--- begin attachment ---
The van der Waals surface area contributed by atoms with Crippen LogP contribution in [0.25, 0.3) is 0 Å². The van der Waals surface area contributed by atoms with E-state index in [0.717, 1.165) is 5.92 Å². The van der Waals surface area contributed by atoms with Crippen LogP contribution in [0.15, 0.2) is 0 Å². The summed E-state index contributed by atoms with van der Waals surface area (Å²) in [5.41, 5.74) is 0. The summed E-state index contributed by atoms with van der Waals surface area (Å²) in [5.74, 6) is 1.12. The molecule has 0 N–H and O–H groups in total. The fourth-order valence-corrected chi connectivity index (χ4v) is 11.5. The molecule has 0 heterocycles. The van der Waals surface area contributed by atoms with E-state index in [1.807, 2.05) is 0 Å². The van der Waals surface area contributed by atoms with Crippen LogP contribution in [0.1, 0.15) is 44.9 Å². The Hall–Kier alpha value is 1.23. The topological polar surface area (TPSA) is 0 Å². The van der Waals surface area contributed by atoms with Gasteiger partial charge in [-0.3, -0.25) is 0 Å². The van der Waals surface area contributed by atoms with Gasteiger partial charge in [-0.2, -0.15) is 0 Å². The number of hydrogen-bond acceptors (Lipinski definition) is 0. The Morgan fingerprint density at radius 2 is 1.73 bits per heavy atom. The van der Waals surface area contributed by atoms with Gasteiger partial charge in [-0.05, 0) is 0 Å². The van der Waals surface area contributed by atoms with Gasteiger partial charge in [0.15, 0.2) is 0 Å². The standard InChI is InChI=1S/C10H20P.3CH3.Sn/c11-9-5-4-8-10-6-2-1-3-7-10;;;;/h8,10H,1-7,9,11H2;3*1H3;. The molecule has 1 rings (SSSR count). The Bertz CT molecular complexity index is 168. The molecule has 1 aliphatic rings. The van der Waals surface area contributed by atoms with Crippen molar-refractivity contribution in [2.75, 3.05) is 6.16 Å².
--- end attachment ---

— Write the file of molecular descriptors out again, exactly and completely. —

The van der Waals surface area contributed by atoms with Crippen LogP contribution in [0.25, 0.3) is 0 Å². The van der Waals surface area contributed by atoms with E-state index in [0.717, 1.165) is 5.92 Å². The van der Waals surface area contributed by atoms with Crippen LogP contribution in [0.15, 0.2) is 0 Å². The summed E-state index contributed by atoms with van der Waals surface area (Å²) in [5.41, 5.74) is 0. The summed E-state index contributed by atoms with van der Waals surface area (Å²) in [5.74, 6) is 1.12. The molecule has 0 N–H and O–H groups in total. The fourth-order valence-corrected chi connectivity index (χ4v) is 11.5. The molecule has 0 heterocycles. The van der Waals surface area contributed by atoms with E-state index in [1.807, 2.05) is 0 Å². The van der Waals surface area contributed by atoms with Crippen LogP contribution in [0.1, 0.15) is 44.9 Å². The Hall–Kier alpha value is 1.23. The topological polar surface area (TPSA) is 0 Å². The van der Waals surface area contributed by atoms with Gasteiger partial charge in [-0.3, -0.25) is 0 Å². The van der Waals surface area contributed by atoms with Gasteiger partial charge in [-0.2, -0.15) is 0 Å². The number of hydrogen-bond acceptors (Lipinski definition) is 0. The Morgan fingerprint density at radius 2 is 1.73 bits per heavy atom. The van der Waals surface area contributed by atoms with Gasteiger partial charge in [-0.05, 0) is 0 Å². The van der Waals surface area contributed by atoms with Gasteiger partial charge in [0.15, 0.2) is 0 Å². The standard InChI is InChI=1S/C10H20P.3CH3.Sn/c11-9-5-4-8-10-6-2-1-3-7-10;;;;/h8,10H,1-7,9,11H2;3*1H3;. The molecule has 1 rings (SSSR count). The Bertz CT molecular complexity index is 168. The molecule has 1 aliphatic rings. The van der Waals surface area contributed by atoms with Crippen molar-refractivity contribution in [2.75, 3.05) is 6.16 Å².